proposed laws

PA Bill Number: HB2473

Title: In returns of primaries and elections, further providing for appeals to court from decisions of the county board and for Secretary of the ...

Description: In returns of primaries and elections, further providing for appeals to court from decisions of the county board and for Secretary of the ... ...

Last Action: Referred to STATE GOVERNMENT

Last Action Date: Jul 12, 2024

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Massive Gun Control Bill HR7910 Passes House, Bans Magazines and More :: 06/09/2022

On Wednesday, June 8, 2022, the House of Representatives passed H.R. 7910, euphemistically titled “Protecting Our Kids Act,” 223 for to 204 against. The bill was passed primarily along party lines, with Democrats and Republicans voting against it.

The bill is a collection of long-standing Progressive efforts to restrict people from having access to some of the most popular rifles and shotguns in the country.

As has become the norm, Progressives are using a rare, emotional event to push sweeping legislation across the finish line, which could not be done through reasoned debate.

This is precisely the opposite of how legislative decisions should be made. It maximizes the power of the Media to control legislation through emotional manipulation.  The Congressional Budget Office lists the primary effects of the legislation. From the Congressional Budget Office (

H.R. 7910 would change federal gun laws by creating new federal crimes and expanding federal firearms regulations. Specifically, the bill would:

  • Raise the purchasing age for semiautomatic rifles from 18 to 21;
  • Ban the import, sale, manufacture, transfer, and possession of large-capacity ammunition feeding devices;
  • Establish new federal crimes for gun trafficking and straw purchases;
  • Require gun owners to meet residential gun storage requirements and establish criminal penalties for violating those requirements;
  • Require registration of existing bump-stock-type devices under the National Firearms Act and bar the manufacture, sale, or possession of new bump-stock-type devices for civilian use; and
  • Change the definition of “ghost gun” and require background checks on all firearm sales.

Having quickly read the bill, this correspondent notes the bill also raises the purchasing age for semi-auto shotguns. The broad language of the bill would have far-reaching effects. From the bill:

 “(B) any semiautomatic centerfire rifle or semiautomatic centerfire shotgun that has, or has the capacity to accept, an ammunition feeding device with a capacity exceeding 5 rounds, to any individual who the licensee knows or has reasonable cause to believe has not attained 21 years of age and is not a qualified individual…”

The bill would grandfather in existing “large-capacity” ammunition feeding devices.  This shows how ineffective this measure would be. There are hundreds of millions of magazines with a capacity of more than five rounds existing in the United States.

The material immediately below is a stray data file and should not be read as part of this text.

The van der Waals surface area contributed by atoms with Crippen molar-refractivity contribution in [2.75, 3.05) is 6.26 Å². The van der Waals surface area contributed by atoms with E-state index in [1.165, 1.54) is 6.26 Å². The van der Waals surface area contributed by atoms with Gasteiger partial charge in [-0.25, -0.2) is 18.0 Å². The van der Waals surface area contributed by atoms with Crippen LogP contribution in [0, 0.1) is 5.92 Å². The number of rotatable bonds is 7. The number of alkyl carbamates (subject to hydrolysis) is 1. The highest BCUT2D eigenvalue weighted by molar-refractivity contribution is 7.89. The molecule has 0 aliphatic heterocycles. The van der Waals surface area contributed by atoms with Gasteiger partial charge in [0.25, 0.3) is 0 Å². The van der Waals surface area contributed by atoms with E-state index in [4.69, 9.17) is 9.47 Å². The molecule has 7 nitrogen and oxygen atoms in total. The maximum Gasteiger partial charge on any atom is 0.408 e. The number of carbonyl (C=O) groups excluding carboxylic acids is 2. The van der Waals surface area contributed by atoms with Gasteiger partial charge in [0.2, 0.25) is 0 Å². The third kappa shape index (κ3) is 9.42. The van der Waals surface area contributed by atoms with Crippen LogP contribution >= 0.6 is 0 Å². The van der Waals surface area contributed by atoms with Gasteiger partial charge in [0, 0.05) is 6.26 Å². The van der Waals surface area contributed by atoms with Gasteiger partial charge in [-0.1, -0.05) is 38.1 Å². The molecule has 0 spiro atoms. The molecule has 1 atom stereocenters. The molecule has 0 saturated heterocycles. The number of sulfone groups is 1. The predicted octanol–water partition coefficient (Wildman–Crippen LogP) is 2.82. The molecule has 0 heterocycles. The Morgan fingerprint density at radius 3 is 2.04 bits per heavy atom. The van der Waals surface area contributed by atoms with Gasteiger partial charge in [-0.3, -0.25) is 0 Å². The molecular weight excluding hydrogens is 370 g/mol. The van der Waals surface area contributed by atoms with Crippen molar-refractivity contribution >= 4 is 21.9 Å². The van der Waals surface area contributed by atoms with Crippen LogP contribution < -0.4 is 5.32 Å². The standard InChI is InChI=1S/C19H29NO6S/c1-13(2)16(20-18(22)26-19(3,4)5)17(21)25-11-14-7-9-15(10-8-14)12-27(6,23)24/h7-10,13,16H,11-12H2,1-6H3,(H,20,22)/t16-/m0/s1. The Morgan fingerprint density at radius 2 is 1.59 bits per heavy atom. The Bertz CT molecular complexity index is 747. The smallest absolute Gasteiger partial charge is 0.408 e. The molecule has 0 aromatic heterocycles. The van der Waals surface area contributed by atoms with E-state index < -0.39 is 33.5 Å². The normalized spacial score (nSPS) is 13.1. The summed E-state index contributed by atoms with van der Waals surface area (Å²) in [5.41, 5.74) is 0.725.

In the “gun trafficking” section, the bill bans the gift of firearms between anyone but closely related family members.

The bill would require all firearms, except those legally in existence prior to 1968, to have a government-mandated serial number. Privately made firearms that do not have government-approved serial numbers would become contraband.

The bill places “bump stocks,” into the same category as National Firearms Act items such as machine guns, short barreled rifles and shotguns, and silencers.

The sale of all firearms would require approval through the government before being consummated, essentially eliminating the private sale of firearms.  As all firearms other than those manufactured before December 1968, which were not required to have serial numbers, would be required to have a government-approved serial number installed, this creates a potential registration system.

There are some less prominent parts of the bill. It creates a fund for “buy-backs” of ammunition feeding devices. “Buy back” is an Orwellian term. Most of those items were never owned by the government to begin with, so they cannot be “bought back”.

The bill expands the definition of an “undetectable firearm” to any “major component” which is “undetectable” by the previous standards and exempts government agents from penalties for possession of “undetectable firearms”. This may effectively outlaw composite receivers and may outlaw some carbon fiber barrels with a liner.

The bill mandates “safe storage” of firearms in homes where anyone under the age of 18 is living.


The overall thrust of the bill is to put the federal government firmly in control of the ownership and sale of firearms in the United States, effectively nullifying the Second Amendment.

The bill seems unlikely to pass the Senate. The votes of 60 senators would be required to overcome the Senate filibuster rule.

The danger is some Republicans would cave to the Media pressure to “do something”, which always seems to move toward total government control.